great minds with michael chavez
MailChimp’s purpose of helping the underdog works for Tom Klein
TWITTER LENGTHENS MESSAGE LIMIT You might not think it, but Twitter was initially set up to facilitate the communication of “short bursts of inconsequential information”. Monthly active user numbers are down to 328 million and, with stagnating numbers of account holders, something drastic is needed. Now, it seems Twitter’s USP (a message in 140 characters) will be first in the firing line as Twitter head office reveals a small portion of accounts have been given access to a new capability: the option to compose a tweet up to 280 characters long. Conducting internal research into barriers users face, Twitter revealed: “When people don’t have to cram their thoughts into 140 characters and actually have some to spare, we see more people tweeting.” Speaking about the finding, Twitter product manager Aliza Rosen blogged: “The character limit is a major cause of frustration for people tweeting in English, but it is not for those tweeting in Japanese.” This could be because Japanese characters convey twice the amount of information per character compared to languages such as English, Spanish, Portuguese and French.
Why small is bountiful There is barely a small company out there that hasn’t heard about MailChimp. If you are doing digital marketing and communication – and most companies are – it’s become the go-to product. It’s of wider interest because it’s a great case study in how embracing the freemium model can boost firms’ fortunes. Since MailChimp offered its basic services for free, its commercial performance has spiked. Once customers get through the door, and like the basic product, they pay for an enhanced service. I was lucky enough to bump into Tom Klein, chief marketing officer at MailChimp, at a recent Wharton School reunion. Klein is a Great Mind of the tech age – he has enjoyed a marketing career that focused relentlessly on digital, long before the days of mass computerization. “I met some students recently and realized that I was doing digital marketing before they were born,” Klein told me. Klein’s wealth of experience is paying off. MailChimp, once a niche digital business, posted revenues of around $400m in 2016 without the aid of a sales team. Behind the remarkable success of the model is one of the most interesting company purposes in the digital sector: improving the lot of business’s little guys. “Purpose is very important to us,” Klein revealed. “Our purpose is to democratize technology to empower the underdog. Essentially this means that we are trying to take the greatest technology and put it in the hands of the smallest businesses.” Klein describes the experience as being much more than motivating, citing a recent project where MailChimp was working with small businesses in Alpharetta, a community outside Atlanta, Georgia. “As a business founder myself, I have a lot of empathy for these customers,” Klein told me. “We are in emotional territory when we talk purpose. It attracts people. But we can have this emotional connection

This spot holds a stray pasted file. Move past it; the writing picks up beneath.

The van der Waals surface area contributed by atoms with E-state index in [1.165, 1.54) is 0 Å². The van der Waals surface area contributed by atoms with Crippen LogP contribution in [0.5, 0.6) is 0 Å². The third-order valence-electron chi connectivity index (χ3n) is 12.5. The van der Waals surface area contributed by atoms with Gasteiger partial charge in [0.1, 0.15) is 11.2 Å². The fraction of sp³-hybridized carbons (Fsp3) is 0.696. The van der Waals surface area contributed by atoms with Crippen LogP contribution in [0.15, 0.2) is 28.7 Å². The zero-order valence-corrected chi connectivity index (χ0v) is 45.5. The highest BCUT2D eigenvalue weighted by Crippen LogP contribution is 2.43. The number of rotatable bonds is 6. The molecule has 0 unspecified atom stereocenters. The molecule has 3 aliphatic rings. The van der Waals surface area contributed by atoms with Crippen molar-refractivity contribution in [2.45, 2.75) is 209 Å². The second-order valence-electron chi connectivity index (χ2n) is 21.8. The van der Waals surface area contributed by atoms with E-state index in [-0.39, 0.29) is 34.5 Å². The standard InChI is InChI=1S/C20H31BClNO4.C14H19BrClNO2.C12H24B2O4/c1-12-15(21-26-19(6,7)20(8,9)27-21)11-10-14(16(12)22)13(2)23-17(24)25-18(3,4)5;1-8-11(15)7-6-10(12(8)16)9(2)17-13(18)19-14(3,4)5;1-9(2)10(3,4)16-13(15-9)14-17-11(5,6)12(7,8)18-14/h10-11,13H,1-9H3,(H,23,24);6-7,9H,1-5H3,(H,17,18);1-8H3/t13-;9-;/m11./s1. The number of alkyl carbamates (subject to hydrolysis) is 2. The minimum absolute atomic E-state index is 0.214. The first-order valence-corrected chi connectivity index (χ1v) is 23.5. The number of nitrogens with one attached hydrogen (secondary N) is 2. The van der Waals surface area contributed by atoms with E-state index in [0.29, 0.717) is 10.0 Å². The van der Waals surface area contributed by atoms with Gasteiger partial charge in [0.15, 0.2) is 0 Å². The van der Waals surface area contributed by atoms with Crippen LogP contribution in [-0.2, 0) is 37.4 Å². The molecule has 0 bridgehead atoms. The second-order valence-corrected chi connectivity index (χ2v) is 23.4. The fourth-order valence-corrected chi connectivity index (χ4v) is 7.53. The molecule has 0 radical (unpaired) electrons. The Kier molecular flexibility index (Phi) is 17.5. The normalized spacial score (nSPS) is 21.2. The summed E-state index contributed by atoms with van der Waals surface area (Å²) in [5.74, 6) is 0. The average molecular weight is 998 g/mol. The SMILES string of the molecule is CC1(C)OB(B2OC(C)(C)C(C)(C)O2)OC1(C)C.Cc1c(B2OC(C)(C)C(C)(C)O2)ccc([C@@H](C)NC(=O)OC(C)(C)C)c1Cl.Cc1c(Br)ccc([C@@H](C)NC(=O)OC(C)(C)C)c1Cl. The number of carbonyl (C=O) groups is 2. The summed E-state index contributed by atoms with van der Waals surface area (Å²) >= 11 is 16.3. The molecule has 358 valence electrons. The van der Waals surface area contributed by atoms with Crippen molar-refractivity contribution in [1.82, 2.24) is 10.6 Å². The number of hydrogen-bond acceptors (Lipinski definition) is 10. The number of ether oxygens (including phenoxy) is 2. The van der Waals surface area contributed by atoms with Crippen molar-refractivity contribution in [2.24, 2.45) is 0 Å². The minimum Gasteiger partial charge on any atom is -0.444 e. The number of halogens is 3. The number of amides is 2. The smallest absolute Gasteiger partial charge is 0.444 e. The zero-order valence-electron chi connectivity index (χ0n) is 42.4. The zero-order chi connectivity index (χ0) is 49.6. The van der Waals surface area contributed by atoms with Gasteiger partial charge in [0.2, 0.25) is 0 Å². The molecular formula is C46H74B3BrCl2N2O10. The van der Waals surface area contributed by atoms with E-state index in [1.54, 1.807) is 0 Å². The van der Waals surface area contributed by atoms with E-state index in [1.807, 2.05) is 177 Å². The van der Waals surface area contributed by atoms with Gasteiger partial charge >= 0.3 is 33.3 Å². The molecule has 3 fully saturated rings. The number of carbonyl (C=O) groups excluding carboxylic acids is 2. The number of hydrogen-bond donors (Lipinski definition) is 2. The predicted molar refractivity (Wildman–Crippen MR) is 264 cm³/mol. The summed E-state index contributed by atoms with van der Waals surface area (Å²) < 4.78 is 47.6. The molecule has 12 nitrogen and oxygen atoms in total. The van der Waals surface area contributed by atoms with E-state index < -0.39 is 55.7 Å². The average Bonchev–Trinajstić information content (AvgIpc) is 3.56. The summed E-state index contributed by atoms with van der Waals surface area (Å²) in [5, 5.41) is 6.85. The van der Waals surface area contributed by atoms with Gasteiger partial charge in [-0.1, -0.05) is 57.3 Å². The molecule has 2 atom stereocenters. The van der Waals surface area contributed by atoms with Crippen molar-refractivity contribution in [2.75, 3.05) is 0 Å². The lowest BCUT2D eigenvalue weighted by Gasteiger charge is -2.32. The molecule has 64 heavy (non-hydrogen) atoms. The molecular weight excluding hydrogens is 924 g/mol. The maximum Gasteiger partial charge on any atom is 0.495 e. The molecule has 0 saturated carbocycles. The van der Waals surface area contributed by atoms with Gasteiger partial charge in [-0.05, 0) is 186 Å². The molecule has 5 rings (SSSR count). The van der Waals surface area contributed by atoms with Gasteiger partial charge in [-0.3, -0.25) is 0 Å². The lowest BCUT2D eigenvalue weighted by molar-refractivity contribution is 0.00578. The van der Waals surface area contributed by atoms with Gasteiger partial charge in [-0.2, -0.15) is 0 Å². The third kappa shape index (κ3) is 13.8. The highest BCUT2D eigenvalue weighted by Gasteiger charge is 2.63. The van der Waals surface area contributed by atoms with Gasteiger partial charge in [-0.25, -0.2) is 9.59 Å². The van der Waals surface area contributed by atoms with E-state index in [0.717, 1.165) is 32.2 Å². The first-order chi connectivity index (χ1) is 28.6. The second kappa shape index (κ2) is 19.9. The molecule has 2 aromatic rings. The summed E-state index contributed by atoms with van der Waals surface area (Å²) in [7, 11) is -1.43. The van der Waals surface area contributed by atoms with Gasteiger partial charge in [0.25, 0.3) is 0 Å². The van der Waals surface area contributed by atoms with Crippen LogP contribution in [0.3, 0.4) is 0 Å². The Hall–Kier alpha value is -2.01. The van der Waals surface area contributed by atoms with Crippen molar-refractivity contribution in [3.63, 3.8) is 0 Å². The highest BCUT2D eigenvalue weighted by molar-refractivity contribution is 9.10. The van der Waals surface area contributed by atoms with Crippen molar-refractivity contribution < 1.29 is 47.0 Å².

and still be intensely competitive.” Yet the benefits of such a compelling purpose go far beyond the emotional and inspirational. MailChimp’s prounderdog purpose is central to shaping its strategy. “If we find something that fits with our purpose, we must find a way to incorporate it into our strategy,” Klein revealed. “Without purpose to perform that role, your strategy can become a bit static.” MailChimp exploited that very dynamic to reshape the focus of the business following its game-changing move to freemium. “We could have said, ‘We offer a free email and marketing automation solution to small business owners, how can we get them to pay?’ That’s a reasonable business
Our purpose is to democratize technology to empower the underdog question. But we turned it around to put us more in the corner of our customer. Instead, we asked, ‘How do we get our customers happy or even delighted to pay because they’re growing so fast?’ The freemium offering, in our minds, is about getting people to learn, not just a restriction on volume, so that they can get ready for more success and growth. We only grow when our customers grow. We’re in the same boat as they are. If they don’t learn marketing automation, they won’t grow, so purpose aligns our interests.” By giving a hand up to the little guys, former minnow MailChimp is helping the next generation of digital stars break through. It is the underdog that barked – thanks in no small part to the Great Mind of Tom Klein. — Michael Chavez is chief executive of Duke Corporate Education Q1 2018 Dialogue